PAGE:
Overseer is a computer modelling tool which was designed to support on farm decision making around good nutrient management.
The use of Overseer as the regulatory tool and stepped nutrient reductions by way of consents will encourage land owners to “farm to Overseer” rather than look for enabling solutions specific to their holding that will improve the outcome for the lake.
Some of the solutions that will benefit the lake are not captured in Overseer. Some of the solutions are also not N based. Our concern is that these solutions result in better farm management and lowered nutrient loss but under the current proposed framework land owners will get no quantification or nutrient credit for these solutions even though the lake is gaining the benefit.
We need more farmers trained in the use of Overseer, especially testing “what if?” mitigation scenarios. If we understand the process it will be reflected in on farm practices.
We need more Overseer input data calibrated to local conditions not uniform nationally accepted data. We need all best practice mitigation options included in Overseer.
There are serious potential pitfalls when using Overseer for compliance purposes. It is an averaging tool that is constantly being changed/updated and has an error margin of +/- 30%.
Overseer assumes that on farm management practices are already at best practice. This means that any changes a farmer makes to bring his farm to best practice will not reduce his N leaching in Overseer particularly in the initial years.
It is important that compliance procedures allow for a degree of flexibility. It would be wrong for compliance to assume a higher degree of accuracy than the error margin within the Overseer program.
The same principles should be applied in terms of time frames. Overseer is a long-term averaging model, it is not designed to calculate nutrient flows on either a daily or even annual basis. The Collective requests that rolling averages of 5 years should be applied to all data
It has always been our stand that the time frame for nitrogen reduction needs to be a 20 year process to allow for science to catch up and provide the necessary mitigation knowledge for the targets to be achieved. There should be no enforcement of individual requirements before that 20 year period is up.
Each dollar spent on consents, compliance and administration take us further from the goal of a clean lake and a sustainable community. It is essential that compliance costs are kept as low as possible and able to be met by both farmer and the urban wage workers.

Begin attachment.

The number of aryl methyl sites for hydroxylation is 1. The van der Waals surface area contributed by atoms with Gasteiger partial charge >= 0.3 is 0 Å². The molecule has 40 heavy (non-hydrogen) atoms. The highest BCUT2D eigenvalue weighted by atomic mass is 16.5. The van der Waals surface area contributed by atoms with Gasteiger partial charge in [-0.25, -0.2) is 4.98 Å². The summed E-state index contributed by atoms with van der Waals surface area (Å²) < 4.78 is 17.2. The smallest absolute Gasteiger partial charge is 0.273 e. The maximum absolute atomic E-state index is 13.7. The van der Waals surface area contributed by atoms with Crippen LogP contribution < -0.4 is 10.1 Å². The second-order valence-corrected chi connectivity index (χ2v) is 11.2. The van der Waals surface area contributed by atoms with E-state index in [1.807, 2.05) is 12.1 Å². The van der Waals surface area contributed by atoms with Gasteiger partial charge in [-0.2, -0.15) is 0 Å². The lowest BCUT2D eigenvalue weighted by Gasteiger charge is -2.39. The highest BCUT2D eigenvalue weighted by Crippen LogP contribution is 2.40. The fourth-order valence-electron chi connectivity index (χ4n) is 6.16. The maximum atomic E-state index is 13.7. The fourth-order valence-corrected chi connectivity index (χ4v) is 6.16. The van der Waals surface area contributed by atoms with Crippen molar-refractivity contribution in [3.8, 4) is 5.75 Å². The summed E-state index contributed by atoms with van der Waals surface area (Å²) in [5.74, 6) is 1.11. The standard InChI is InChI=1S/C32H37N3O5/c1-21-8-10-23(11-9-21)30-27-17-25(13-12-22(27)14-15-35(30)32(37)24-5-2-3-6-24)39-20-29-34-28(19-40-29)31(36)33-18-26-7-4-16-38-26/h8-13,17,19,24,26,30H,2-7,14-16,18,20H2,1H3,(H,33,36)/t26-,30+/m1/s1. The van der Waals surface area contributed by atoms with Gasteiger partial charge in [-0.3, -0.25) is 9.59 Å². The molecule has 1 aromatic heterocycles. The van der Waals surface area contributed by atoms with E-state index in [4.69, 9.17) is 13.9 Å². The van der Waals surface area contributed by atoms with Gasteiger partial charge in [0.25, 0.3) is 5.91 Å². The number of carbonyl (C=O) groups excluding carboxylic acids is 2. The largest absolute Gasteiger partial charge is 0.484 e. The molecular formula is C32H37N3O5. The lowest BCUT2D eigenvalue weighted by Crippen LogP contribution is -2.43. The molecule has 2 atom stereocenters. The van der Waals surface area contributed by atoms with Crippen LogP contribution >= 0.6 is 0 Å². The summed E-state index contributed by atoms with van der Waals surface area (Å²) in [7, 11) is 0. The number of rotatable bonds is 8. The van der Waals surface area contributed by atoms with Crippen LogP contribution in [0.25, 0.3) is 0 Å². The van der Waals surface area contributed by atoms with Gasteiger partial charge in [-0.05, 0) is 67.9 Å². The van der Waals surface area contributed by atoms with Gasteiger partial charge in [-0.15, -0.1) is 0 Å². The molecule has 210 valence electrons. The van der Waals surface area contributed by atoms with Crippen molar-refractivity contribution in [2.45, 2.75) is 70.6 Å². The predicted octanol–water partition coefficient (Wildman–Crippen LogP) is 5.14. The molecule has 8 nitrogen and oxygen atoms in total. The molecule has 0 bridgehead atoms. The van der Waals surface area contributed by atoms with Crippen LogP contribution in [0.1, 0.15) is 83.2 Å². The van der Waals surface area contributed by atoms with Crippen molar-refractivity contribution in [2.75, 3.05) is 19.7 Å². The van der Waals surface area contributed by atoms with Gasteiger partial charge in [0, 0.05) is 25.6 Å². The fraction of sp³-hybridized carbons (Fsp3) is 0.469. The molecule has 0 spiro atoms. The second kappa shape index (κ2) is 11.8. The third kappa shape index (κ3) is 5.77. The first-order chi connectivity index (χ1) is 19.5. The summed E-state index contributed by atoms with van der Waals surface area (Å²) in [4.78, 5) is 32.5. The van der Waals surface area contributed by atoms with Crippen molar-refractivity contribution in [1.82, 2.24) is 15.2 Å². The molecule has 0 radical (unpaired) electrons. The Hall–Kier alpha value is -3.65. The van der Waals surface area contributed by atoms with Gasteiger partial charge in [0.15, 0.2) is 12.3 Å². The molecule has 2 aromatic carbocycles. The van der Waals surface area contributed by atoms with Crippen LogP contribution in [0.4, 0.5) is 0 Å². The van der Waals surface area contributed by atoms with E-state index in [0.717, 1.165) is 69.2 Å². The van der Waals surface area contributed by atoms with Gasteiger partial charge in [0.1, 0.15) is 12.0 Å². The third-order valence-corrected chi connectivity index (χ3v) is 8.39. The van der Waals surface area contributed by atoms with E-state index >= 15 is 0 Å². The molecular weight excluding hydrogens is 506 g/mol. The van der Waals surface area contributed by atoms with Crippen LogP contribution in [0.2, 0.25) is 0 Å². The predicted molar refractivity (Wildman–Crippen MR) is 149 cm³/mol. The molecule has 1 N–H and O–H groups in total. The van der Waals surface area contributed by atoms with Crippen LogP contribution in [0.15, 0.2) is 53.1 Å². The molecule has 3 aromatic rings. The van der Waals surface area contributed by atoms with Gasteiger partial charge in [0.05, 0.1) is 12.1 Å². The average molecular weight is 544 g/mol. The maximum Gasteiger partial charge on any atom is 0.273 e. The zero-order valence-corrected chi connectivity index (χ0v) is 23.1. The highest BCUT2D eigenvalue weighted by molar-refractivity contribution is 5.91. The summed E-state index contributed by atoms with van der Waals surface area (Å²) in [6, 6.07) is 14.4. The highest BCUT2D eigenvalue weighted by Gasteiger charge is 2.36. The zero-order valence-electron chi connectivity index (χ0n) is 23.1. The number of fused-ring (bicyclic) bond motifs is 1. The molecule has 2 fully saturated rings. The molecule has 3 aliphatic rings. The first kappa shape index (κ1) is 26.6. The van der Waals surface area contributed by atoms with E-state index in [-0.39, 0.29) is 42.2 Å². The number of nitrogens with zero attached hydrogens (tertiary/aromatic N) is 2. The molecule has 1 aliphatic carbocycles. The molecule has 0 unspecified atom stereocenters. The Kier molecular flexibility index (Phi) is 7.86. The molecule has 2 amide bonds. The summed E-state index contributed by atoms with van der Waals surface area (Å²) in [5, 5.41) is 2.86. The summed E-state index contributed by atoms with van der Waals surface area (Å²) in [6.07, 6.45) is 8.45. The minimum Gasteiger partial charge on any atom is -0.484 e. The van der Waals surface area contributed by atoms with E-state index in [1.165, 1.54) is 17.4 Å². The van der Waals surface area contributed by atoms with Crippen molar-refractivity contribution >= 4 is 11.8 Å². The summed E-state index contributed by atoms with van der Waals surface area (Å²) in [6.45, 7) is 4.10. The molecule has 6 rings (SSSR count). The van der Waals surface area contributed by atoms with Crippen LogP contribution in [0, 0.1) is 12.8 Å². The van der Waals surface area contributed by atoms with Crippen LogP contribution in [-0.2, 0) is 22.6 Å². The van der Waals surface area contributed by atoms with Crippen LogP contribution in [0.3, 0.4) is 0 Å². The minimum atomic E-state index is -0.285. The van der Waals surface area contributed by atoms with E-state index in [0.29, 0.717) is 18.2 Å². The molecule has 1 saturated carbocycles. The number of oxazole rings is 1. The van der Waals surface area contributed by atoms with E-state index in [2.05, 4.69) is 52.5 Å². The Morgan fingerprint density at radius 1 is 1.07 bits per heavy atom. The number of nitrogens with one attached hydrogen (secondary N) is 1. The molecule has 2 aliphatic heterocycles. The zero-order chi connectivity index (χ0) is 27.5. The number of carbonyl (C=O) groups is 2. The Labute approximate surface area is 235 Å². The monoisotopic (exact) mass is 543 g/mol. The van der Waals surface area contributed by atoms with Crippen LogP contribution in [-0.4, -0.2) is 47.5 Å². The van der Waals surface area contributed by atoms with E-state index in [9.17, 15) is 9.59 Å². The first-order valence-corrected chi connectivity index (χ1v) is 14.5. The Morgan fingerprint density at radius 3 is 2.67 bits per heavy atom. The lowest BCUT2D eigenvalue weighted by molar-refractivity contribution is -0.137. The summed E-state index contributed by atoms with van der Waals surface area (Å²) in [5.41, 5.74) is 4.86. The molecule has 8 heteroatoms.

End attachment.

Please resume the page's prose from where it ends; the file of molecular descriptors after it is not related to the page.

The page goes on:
a) That there is flexibility comparable to the error rate of the assessment tool allowed when assessing a farm nutrient report.
b) That a rolling average of 5 years be applied to all input figures for compliance
c) That farm management plans are not part of the Resource Consent to allow for ongoing adaptive and or inventive management not yet known.
d) That there is no enforcement of individual requirements until 2032.
e) That Council agree they will not micro manage private individuals businesses.
f) That Council design a compliance system at absolute minimum cost to the land owner.
g) That Council ensure ongoing training opportunities in the use of Overseer by farmers is available
h) That Council ensure that all identified mitigation options are calibrated for local conditions and included in the Overseer model.
3.5 Farm Management Plans
Farm Management Plans (FNP) should be a tool to help a farmer reach their NDA. FNP’s should not be a part of the consent itself nor the compliance regime. Farmers should have the ability to alter and adapt their management decisions without having to vary their consent.
Agricultural science research is continually coming up with new advice. Our professional industry bodies are continually changing their advice and message to us. Our international markets are constantly improving the standards they require. Compliance for both District and Regional Council’s change. A farm management plan will have to be a living document that is visited regularly with our advisors. It cannot be a piece of paper that is written today and filed for the next 20 years so incorporating it with the consent does not make sense. Neither will a farmer want to show and explain this plan to council staff on a regular basis. Council cannot expect to micro manage private business.
All that BOPRC should require for assessment of the NDA is the Overseer nutrient budget many farmers complete with their preferred fertiliser company.
Farmers do not want a replication of the inefficiency in the Lake Taupo catchment compliance regime paper war.
a) That farm management plans are not part of the Resource Consent to allow for ongoing adaptive and or inventive management not yet known.
Agreed principals, values and good analysis must drive the final allocation approach.
All the allocation methods offered require significant change to farm systems across all sectors. Given current industry knowledge on methods of farming & mitigation we have grave concerns about the extreme effects on the livelihoods of a significant proportion of the community.
To date investigation of all allocation options has resulted in StAG and staff recommending sector averaging as the most appropriate option for this lake catchment. The Collective endorse this allocation method.
A hybrid option has also been suggested for consideration. i.e. use a single sector average for dairy and a range derived from Rule 11 benchmarks for dry stock farms. This option should be fully analysed and included alongside the other options.